The Two Cent Budget Fix

By Michael Medved

If the president called instead for a genuine program of shared sacrifice, he could rally support from moderates and pragmatic conservatives and make serious progress in reducing the devastating deficit. With no other alterations in projected federal spending, an increase in taxes of 2 percent across the board (yes, including corporations), combined with a cut in spending and benefits that also subtracted 2 cents on the dollar, would yield deficit reduction of $400 billion this year—four times as much as the mandated sequestration cuts scheduled for March, and nearly seven times as much as the combined tax hikes in the fiscal-cliff deal. In fact, if applied for a full decade, the 2 cent fix would easily top the $4 trillion in total deficit reduction the president declared as his ultimate, visionary goal. It would move the country nearly all the way back to the normal, post-war spending-to-revenue ratios that applied as recently as 2007—19.5 to 18.3 percent of GDP. This compares to the unprecedented imbalance of last year, which saw spending at 24.3 percent and revenue at just 15.8.

In part, this notion for a quick fiscal repair takes its inspiration from a provocative 2003 book by progressive commentator (and former Clinton administration aide) Matthew Miller. In The Two Percent Solution, Miller suggested a slight tax increase on nearly everyone to fund bold new programs to provide universal health coverage, better schools, and more generous salaries for the working poor. He called for increases in overall spending, not cuts, and hardly worried about the deficit—which amounted to $158 billion in 2002, or less than one-eighth the figure of last year.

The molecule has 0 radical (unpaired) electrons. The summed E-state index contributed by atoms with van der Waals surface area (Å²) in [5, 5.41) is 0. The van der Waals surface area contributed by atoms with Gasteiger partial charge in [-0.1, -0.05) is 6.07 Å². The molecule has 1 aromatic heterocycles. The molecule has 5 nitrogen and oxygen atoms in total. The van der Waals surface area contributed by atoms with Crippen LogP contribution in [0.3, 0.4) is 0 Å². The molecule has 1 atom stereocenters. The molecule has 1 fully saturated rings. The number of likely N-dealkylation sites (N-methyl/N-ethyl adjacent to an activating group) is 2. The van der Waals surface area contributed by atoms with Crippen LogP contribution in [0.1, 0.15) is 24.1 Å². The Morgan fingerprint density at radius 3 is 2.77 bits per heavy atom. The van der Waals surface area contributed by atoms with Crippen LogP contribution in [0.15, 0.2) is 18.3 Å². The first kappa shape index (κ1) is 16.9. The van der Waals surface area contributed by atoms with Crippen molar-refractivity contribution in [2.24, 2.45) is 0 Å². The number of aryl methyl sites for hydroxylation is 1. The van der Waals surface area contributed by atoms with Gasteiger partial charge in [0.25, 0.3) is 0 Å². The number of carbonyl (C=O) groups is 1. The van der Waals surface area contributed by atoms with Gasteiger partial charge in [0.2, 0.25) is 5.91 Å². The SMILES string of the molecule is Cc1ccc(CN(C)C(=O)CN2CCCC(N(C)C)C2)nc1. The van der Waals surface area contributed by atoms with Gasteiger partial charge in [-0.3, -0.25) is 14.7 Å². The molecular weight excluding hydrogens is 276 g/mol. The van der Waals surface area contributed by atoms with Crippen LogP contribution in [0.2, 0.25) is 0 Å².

In the intervening decade, we’ve increased spending by much more than 2 percent—raising expenditures as a percentage of GDP by 5.4 percent (18.9 to 24.3) between 2002 and 2012. Many of those trillions paid for ambitious efforts to solve the same problems Miller identified—inadequate health insurance, failing schools, and income inequality—with almost entirely dismal results. In the process, our leaders (of both parties) helped to generate a fresh crisis of crushing debt that rightfully overshadows all other current concerns.

If a new 2 cent fix actually addressed that problem, most Americans could conceivably accept the pain and discomfort associated with higher taxes and lower benefits across the board—especially if the financial pain came with a sunset provision and applied for only a limited period, like five years, in order to cope with the present emergency.